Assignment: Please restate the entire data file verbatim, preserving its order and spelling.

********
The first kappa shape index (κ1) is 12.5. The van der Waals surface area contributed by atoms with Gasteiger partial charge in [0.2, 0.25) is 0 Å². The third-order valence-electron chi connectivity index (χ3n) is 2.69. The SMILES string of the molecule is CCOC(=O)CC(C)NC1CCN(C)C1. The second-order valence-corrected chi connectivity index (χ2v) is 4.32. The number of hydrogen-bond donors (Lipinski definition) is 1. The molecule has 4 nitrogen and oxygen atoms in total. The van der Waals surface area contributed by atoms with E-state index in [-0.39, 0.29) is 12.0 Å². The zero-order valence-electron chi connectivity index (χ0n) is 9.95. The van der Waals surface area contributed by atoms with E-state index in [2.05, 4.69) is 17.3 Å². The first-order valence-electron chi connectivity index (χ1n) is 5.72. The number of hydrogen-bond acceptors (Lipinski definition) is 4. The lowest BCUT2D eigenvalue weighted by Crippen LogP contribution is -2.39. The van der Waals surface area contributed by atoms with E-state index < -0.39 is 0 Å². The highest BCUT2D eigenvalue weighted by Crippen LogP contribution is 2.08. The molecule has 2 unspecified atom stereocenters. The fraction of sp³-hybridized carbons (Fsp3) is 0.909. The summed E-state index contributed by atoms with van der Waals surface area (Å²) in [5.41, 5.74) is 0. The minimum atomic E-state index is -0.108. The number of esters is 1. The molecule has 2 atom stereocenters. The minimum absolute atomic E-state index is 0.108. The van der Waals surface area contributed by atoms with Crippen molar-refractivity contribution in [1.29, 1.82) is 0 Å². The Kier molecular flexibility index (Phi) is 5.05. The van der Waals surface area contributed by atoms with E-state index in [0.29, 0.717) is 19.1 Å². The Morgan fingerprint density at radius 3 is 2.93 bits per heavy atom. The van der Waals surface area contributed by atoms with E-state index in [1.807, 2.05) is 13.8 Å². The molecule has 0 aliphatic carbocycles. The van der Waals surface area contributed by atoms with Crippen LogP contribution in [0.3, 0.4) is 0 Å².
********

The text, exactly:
The first kappa shape index (κ1) is 12.5. The van der Waals surface area contributed by atoms with Gasteiger partial charge in [0.2, 0.25) is 0 Å². The third-order valence-electron chi connectivity index (χ3n) is 2.69. The SMILES string of the molecule is CCOC(=O)CC(C)NC1CCN(C)C1. The second-order valence-corrected chi connectivity index (χ2v) is 4.32. The number of hydrogen-bond donors (Lipinski definition) is 1. The molecule has 4 nitrogen and oxygen atoms in total. The van der Waals surface area contributed by atoms with E-state index in [-0.39, 0.29) is 12.0 Å². The zero-order valence-electron chi connectivity index (χ0n) is 9.95. The van der Waals surface area contributed by atoms with E-state index in [2.05, 4.69) is 17.3 Å². The first-order valence-electron chi connectivity index (χ1n) is 5.72. The number of hydrogen-bond acceptors (Lipinski definition) is 4. The lowest BCUT2D eigenvalue weighted by Crippen LogP contribution is -2.39. The van der Waals surface area contributed by atoms with E-state index < -0.39 is 0 Å². The highest BCUT2D eigenvalue weighted by Crippen LogP contribution is 2.08. The molecule has 2 unspecified atom stereocenters. The fraction of sp³-hybridized carbons (Fsp3) is 0.909. The summed E-state index contributed by atoms with van der Waals surface area (Å²) in [5.41, 5.74) is 0. The minimum atomic E-state index is -0.108. The number of esters is 1. The molecule has 2 atom stereocenters. The minimum absolute atomic E-state index is 0.108. The van der Waals surface area contributed by atoms with Crippen molar-refractivity contribution in [1.29, 1.82) is 0 Å². The Kier molecular flexibility index (Phi) is 5.05. The van der Waals surface area contributed by atoms with E-state index in [0.29, 0.717) is 19.1 Å². The Morgan fingerprint density at radius 3 is 2.93 bits per heavy atom. The van der Waals surface area contributed by atoms with E-state index in [1.807, 2.05) is 13.8 Å². The molecule has 0 aliphatic carbocycles. The van der Waals surface area contributed by atoms with Crippen LogP contribution in [0.3, 0.4) is 0 Å².